India Inc.’s investments in UK’s Midlands bases
Banbury and Coventry are part of the UK’s Midlands region, crucial to India and the UK’s automotive jigsaw. There have been 76 Indian FDI investments here since 2021, worth over £3.5 billion, creating as many as 13,276 jobs, according to a report from the West Midlands India Partnership Strategy (WMIPS).
Indian foreign direct investment (FDI) is indicative of Indian carmakers’ focus on future mobility, including electric vehicles and autonomous vehicles, therefore driving direct research and development investment, as well as innovation.
“UK’s automotive industry already has a longstanding and mutually beneficial trading relationship with India, rooted in close business collaboration over many decades now,” Iyer points out.
For Indian automobile companies, proximity to talent is an additional advantage. The parallel path includes an emerging workforce from educational institutions, as well as experienced professionals presently working in other companies.
“The advantage of being here is we can tap into the talent on our doorstep. The Royal College of Art, which is a one-of-a-kind, leading design institution, just a stone’s throw away,” Philip Gillman, chief interior designer at Mahindra Advanced Design said.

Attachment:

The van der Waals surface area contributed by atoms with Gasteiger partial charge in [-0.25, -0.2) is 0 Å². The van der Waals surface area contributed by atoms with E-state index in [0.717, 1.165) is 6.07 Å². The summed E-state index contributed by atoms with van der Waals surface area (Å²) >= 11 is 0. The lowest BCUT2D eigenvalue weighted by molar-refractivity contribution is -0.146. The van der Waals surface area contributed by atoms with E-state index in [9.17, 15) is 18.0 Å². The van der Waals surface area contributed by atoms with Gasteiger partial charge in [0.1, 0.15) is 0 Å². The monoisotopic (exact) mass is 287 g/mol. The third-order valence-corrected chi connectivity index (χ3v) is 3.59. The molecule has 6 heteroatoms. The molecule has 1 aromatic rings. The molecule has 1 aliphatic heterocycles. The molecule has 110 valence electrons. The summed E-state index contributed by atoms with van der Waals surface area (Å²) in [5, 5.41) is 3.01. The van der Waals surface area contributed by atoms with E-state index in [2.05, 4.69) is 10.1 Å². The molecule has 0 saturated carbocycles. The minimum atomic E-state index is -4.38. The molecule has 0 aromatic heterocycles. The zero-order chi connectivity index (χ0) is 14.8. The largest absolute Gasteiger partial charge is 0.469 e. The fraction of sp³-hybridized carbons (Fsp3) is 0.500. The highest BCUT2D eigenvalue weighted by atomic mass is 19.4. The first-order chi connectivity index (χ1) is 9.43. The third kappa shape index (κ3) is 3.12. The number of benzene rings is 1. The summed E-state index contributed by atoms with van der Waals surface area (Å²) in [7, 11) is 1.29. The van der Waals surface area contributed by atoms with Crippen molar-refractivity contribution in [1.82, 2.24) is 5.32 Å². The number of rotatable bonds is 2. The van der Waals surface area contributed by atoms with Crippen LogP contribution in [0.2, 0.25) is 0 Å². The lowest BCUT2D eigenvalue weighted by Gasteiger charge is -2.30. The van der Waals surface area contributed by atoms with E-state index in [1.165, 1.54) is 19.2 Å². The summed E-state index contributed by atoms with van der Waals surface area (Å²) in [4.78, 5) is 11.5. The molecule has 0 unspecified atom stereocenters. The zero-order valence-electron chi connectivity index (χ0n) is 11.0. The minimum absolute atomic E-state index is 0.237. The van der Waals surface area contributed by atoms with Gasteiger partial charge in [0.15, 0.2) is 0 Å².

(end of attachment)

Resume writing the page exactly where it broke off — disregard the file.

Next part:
Tata Motors Design Tech Centre finds a home in the Prof. Lord Bhattacharyya Building at the National Automotive Innovation Centre and is in partnership with WMG at the University of Warwick and Jaguar Land Rover. It is additionally funded by the UK government’s Research England.
“We have a very strong academia presence, looking at new innovative technologies, whether it’s product or process,” points out WAF’s O’Neil. It is an advantage for the Midlands too.
In just the Midlands, car companies in proximity include Tata Motors, Jaguar Land Rover, Aston Martin, Bentley and McLaren, to name a few. Think of this as something akin to Silicon Valley but for automotive design and research. The presence of Rolls Royce, TVS Norton’s global headquarters and UK’s Centres of Excellence including the Manufacturing Technology Centre working with Indian companies, are more examples of a strengthening partnership.